FTI Foodtech International CEO William Hullah discusses the role of blockchain and crypto coins in the food and barter industries, as well as the company’s role in these markets.
He and his management team have also uncovered the value of cryptocurrencies in the barter space.
In the interview below, Hullah discussed how his company is developing solutions for both spaces, with a particular focus on a ‘master barter exchange’ for the barter industry that is based on their FLASH coin technology.
Below is a transcript of our interview with FTI Foodtech International CEO William Hullah. It has been edited for clarity and brevity.
Investing News Network: Please give our investor audience an overview of FTI Foodtech.
FTI Foodtech International CEO William Hullah: FTI Foodtech is in the business of technology transfer in the food and bater industries. Our business model revolves around receiving royalties on these transfers. When blockchain emerged, we immediately saw the applications for both the food and barter businesses.
INN: What are the industries FTI Foodtech is targetting?
WH: My background as a microbiologist led me to the food safety early on in my career. When there is a recall in the food industry, a retail company is unable to buy any further product from that company until the problem is solved. Most large companies in Canada, all have HACCP programs that control and verify all the steps in the supply chain. However, the input process for these programs is still quite manual.
By implementing blockchain, the recording of results including the temperatures a product has been stored in or how long it has been held at a certain point in the supply chain becomes a computerized process. As such, while a recall may currently require three to four weeks of investigation to identify a problem, blockchain would enable companies to locate an issue in approximately ten minutes. This allows them to start working on fixing the problem quickly and bear as little economic discomfort as possible due to lack of sales. This would make recalls a much less taxing problem.
We also see the opportunities that exist in the realm of blockchain and cryptocurrencies, particularly in the barter industry, which is currently worth approximately $14 billion. We have developed a relationship with Chris Kitze and his team, who are known for founding Zoom, which was later acquired and turned into PayPal. This association allow us to be leaders in blockchain development and in particular, in the food and barter industries. They are working with us and have developed a cryptocurrency product called FLASH coin.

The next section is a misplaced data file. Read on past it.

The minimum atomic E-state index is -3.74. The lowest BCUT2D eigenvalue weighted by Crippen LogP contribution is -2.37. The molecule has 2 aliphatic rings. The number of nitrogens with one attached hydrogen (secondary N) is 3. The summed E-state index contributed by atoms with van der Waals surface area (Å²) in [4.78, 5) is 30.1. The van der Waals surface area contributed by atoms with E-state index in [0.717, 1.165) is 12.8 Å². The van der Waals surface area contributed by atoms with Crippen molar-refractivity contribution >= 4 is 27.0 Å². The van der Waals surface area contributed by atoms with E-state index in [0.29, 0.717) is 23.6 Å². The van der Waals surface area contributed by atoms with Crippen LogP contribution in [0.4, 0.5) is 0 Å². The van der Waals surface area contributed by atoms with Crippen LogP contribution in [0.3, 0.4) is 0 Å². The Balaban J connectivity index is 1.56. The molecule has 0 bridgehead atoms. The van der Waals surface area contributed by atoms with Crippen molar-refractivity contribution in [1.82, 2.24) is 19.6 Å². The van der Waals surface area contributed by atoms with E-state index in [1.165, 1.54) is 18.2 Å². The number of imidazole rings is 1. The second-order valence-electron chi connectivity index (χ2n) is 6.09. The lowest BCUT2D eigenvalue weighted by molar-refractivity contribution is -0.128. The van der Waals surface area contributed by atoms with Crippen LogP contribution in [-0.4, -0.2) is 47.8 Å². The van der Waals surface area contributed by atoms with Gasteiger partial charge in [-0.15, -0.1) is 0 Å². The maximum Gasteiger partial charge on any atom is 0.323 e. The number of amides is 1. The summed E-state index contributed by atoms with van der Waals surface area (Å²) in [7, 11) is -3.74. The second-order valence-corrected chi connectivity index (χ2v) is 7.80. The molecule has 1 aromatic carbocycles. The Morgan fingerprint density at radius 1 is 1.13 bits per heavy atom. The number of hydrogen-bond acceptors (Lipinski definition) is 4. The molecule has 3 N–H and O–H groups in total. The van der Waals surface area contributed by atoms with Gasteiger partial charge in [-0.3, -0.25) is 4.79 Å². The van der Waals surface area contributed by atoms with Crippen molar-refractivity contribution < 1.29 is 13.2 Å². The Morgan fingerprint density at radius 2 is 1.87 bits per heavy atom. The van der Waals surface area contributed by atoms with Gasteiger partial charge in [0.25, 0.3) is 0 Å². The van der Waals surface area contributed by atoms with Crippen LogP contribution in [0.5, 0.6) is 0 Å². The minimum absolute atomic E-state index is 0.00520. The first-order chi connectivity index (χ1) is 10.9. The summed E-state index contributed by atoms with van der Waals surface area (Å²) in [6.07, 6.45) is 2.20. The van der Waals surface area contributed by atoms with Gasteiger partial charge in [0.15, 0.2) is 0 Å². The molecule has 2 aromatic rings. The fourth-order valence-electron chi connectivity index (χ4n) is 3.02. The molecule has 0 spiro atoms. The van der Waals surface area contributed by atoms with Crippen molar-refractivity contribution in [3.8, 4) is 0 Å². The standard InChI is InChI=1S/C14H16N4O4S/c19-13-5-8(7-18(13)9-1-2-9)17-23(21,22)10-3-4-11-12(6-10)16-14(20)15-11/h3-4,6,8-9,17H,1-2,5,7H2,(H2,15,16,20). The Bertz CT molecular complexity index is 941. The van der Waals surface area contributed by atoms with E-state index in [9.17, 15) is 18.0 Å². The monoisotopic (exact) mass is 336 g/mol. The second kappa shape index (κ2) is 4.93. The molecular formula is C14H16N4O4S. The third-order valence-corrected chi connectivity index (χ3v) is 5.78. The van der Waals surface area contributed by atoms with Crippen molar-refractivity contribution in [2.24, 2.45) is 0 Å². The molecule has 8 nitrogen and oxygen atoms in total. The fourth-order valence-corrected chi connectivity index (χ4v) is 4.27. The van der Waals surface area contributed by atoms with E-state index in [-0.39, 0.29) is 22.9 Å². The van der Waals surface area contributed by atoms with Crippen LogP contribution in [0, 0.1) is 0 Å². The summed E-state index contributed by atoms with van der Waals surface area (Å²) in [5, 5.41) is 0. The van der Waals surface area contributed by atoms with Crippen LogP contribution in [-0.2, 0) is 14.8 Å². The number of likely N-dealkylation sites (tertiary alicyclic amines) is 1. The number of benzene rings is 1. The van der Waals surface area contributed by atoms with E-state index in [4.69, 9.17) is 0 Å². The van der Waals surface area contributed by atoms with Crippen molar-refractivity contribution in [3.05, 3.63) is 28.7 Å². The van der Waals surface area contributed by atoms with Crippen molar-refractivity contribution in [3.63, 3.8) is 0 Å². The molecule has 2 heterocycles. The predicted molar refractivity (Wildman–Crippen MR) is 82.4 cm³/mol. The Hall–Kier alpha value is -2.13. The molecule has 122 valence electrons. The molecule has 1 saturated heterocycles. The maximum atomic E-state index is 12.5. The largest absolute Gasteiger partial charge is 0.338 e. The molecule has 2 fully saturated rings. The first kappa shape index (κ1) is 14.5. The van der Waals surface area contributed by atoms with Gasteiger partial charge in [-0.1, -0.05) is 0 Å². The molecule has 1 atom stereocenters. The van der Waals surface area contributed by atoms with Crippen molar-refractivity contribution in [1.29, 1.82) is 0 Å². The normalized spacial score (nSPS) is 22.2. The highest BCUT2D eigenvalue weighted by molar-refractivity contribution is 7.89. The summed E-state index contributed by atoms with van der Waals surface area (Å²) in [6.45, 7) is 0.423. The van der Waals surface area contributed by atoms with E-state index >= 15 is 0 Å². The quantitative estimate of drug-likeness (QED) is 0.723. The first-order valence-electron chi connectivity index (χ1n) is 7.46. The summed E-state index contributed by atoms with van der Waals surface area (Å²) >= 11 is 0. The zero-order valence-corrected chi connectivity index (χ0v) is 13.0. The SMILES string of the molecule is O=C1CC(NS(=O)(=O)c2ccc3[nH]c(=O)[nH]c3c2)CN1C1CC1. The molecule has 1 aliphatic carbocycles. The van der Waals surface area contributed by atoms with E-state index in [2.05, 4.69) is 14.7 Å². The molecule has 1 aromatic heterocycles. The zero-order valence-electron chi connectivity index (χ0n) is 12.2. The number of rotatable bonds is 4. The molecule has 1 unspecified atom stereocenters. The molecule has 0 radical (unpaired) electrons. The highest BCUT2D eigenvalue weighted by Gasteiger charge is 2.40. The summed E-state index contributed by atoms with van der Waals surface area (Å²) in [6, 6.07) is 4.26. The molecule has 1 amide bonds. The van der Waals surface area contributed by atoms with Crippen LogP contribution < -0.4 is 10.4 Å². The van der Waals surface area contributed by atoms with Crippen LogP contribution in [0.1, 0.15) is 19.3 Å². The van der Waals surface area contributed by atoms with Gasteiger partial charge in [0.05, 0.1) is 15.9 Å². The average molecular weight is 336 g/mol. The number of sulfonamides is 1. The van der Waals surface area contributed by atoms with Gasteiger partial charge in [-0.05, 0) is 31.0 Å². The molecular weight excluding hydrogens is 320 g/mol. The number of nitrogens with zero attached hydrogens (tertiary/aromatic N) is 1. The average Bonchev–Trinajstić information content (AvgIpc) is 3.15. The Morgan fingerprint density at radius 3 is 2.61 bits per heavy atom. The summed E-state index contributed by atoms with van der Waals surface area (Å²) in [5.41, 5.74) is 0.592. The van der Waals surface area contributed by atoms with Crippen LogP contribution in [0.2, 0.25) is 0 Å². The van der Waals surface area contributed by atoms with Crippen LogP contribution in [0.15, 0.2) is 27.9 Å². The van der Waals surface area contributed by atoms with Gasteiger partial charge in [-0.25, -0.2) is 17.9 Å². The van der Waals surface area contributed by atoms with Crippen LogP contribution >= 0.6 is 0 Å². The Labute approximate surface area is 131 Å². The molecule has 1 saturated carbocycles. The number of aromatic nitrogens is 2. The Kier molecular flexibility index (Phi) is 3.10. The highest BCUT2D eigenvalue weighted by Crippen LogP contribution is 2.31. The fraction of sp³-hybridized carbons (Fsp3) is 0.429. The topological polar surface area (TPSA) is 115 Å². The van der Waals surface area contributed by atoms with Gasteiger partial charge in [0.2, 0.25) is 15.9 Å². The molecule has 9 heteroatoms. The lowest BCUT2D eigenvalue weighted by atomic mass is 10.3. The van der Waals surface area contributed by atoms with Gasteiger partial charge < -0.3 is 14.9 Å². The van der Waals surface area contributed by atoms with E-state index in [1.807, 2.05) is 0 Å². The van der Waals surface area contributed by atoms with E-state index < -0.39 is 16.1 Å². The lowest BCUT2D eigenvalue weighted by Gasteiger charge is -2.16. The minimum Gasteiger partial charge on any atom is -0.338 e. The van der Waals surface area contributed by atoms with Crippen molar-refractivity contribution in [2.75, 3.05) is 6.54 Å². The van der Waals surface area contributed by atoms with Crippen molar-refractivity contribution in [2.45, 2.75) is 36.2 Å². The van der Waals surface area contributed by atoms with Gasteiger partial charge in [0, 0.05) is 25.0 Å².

INN: What are FLASH coins and how do they fit into your company’s model?
WH: FLASH coin is like many other digital coins that exist. In the barter industry, it can be used to acquire products, making the currency useful for more than just money transfer. This has peaked the interest of many in the cryptocoin space, and we see the opportunity for this to develop into a series of barter exchanges around the world that can sell goods and services to FLASH coin members.
One of the world events that has us interested is the fluctuation of currency in Venezuela. As a currency that remains constant, FLASH coin is a stable tool for acquiring food, goods and services.
INN: What differentiates FLASH coin from bitcoin or another cryptocurrency?
WH: The primary difference is the ability to acquire goods and services. While bitcoin is now starting to be used in the same way, I think we’re going to jump ahead using the barter system. We plan to start first in Canada and then very quickly evolve into other countries using our barter system.
INN: How else will FLASH coin be used?
WH: FLASH coin can also be used for food, which is my realm of expertise. We have been supplying a number of Canadian barter exchanges with food products and other types of goods and services for some time. There are also barter exchanges around the world that want to get involved in our model as well.
What the future holds for FTI is the development of one barter exchange that will allow the purchase of goods and services through all the other barter exchanges around the world; a master barter exchange, so to speak. This is where we are putting most of our time and effort currently. It involves a lot of technology development, and Chris Kitze and his team are leading that work.
INN: Other than the master barter exchange, what else is next for FTI Foodtech International?
WH: We see the barter exchange as our main thrust for the next year or more. We are also in the process of trying to raise approximately $3 million to get our projects rolling. That is our goal for the next six months.
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